What Are Bedding and Litter Fillers That ARE safe?

Even though it is true that rabbits do not require bedding materials, giving them a cozy nesting place will surely add to their overall health & happiness.

A Bedding Option Should Do One of Two Things:

(1) Makes the Nest More Comfortable

Any soft and squishy surface gives your pet a better place to nap, play, and simply enjoy life. Strategically placing pillows or blankets in the bottom go a long way toward making wire cages less hostile for a rabbit’s sensitive little paws.

(2) The Material Helps Keep them Clean

Absorbent materials will soak up and help mitigate any spills or accidental messes. This can be a huge lifesaver when you’re litter training your pet.

Safe & Effective Bedding Materials

Consider these handy safe bedding materials for your rabbits bedding:

  • Fleece
  • Shredded Paper
  • Shredded Cardboard
  • Hay
  • Newspaper

What About Housing My Rabbit Outside?

There are two major concerns when considering keeping your rabbit outside; the weather elements, and ensuring they are safe from predators. To keep your rabbits truly comfortable & safe, you’ll need an outdoor hutch design that provides protection from both weather and predators equally well.

The best way to ensure your rabbit’s safety from bad weather and predators is quite simply to keep your pet sheltered from the weather and out of reach. If the hutch enclosure is perched up off the ground, it makes it much more difficult for any predator to access them. Additionally, being up and off the ground, protects them from the natural tendency for water to accumulate and leak into any hutch that is on the ground.

Another Hazard of Outdoor Housing

Beyond the very obvious hazards of weather and predators, there’s another very real issue with housing your rabbit outdoors. Put simply, they become out of sight and out of mind and can often be neglected from the attention and love they so desperately require. Some owners elect to have an outdoor hutch for them to stay in when needed, but provide an indoor option so these sweet creatures can live among their human family and not risk being forgotten.

Features to Specifically Watch for:

  • Elevated Design – Keeps the Safe & Dry
  • A Removable Tray on Bottom for more Convenient Easy Cleaning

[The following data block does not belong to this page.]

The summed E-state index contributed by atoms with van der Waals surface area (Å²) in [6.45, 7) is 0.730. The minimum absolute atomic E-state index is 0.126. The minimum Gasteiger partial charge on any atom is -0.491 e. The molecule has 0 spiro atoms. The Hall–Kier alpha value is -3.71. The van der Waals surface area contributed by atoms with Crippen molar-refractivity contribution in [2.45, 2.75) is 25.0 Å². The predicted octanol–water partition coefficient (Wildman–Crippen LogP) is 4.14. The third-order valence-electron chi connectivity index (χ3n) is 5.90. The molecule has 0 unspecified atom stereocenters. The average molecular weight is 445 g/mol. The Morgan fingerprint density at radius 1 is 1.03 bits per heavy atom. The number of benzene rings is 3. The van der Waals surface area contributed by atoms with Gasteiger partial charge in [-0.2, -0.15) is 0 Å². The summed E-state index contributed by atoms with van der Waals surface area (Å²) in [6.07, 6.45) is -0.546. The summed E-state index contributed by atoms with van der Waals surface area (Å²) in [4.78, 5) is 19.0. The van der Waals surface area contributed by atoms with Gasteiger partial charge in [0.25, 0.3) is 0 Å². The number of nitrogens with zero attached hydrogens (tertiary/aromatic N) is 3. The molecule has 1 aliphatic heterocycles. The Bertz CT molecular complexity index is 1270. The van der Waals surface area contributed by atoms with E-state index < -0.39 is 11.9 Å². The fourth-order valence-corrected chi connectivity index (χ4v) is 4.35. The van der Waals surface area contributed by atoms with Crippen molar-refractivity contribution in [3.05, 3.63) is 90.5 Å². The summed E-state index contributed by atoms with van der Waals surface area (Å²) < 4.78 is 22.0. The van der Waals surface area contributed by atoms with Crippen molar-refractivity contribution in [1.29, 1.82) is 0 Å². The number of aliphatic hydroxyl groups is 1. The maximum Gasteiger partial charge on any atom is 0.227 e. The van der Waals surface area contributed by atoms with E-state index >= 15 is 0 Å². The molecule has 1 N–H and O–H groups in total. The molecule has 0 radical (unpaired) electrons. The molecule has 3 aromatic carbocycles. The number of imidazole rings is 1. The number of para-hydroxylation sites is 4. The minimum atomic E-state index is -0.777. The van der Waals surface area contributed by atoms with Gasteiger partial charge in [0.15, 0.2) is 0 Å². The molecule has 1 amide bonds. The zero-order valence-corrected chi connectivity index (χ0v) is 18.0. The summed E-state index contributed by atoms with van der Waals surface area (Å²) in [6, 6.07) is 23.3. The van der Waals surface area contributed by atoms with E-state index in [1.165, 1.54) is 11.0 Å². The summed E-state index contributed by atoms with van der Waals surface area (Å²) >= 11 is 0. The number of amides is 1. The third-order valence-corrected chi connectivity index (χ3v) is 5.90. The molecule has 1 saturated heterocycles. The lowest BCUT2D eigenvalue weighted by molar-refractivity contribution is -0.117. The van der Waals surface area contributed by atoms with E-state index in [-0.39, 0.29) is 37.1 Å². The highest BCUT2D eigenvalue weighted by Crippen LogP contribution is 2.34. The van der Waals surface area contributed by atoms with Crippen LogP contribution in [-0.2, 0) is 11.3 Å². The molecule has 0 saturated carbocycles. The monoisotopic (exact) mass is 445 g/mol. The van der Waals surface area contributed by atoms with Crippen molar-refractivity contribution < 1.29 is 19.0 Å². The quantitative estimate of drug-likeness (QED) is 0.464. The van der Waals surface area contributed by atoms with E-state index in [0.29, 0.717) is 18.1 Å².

• Wire Fencing Design Provides Ventilation and Sturdy Protection
  • Multiple Entries to Easily Access & Clean the Hutch

You can buy ready-made commercial outdoor hutches or instead consider building an outdoor hutch on your own. If you’re comfortable with do-it-yourself(DIY) projects – or if you’d simply like the option to add customized features – being extra particular to give your rabbit the very best – you can consider these 9 Free DIY Outdoor Rabbit Hutches Just a forewarning, looking at each the commercial hutches for sale as well as browsing DIY plans was almost like home shopping for myself. You quickly get carried away with all the cool features and how you can go far beyond creating an outdoor hutch – but can rather maximize it to be a “Bunny Castle”. There are all sorts of fun comforts and luxuries you might include. I’d suggest setting aside some time to pursue all the choices. The options are amazing – and really quite endless if you choose to build the hutch yourself!

Dealing with the Litter Box!

Specifically, dealing with the urine smells is an important issue to plan for. Rabbit urine can have a very strong odor so frequent litter box changes should be expected. Choosing to spay or neuter can be helpful in reducing urine odor. Also, rabbit urine is quite high in calcium. When it dries, it often leaves a chalky white residue that is hard to clean. Using vinegar is usually very effective to remove it.

Many pet owners allow the rabbit to roam the house when they are home. If you choose to give your pet this freedom, you should take measures to rabbit-proof the area. As rabbits love chewing, electrical wires lying about and plugged in extension cords are at just the right level for your pet to find one and chew on it.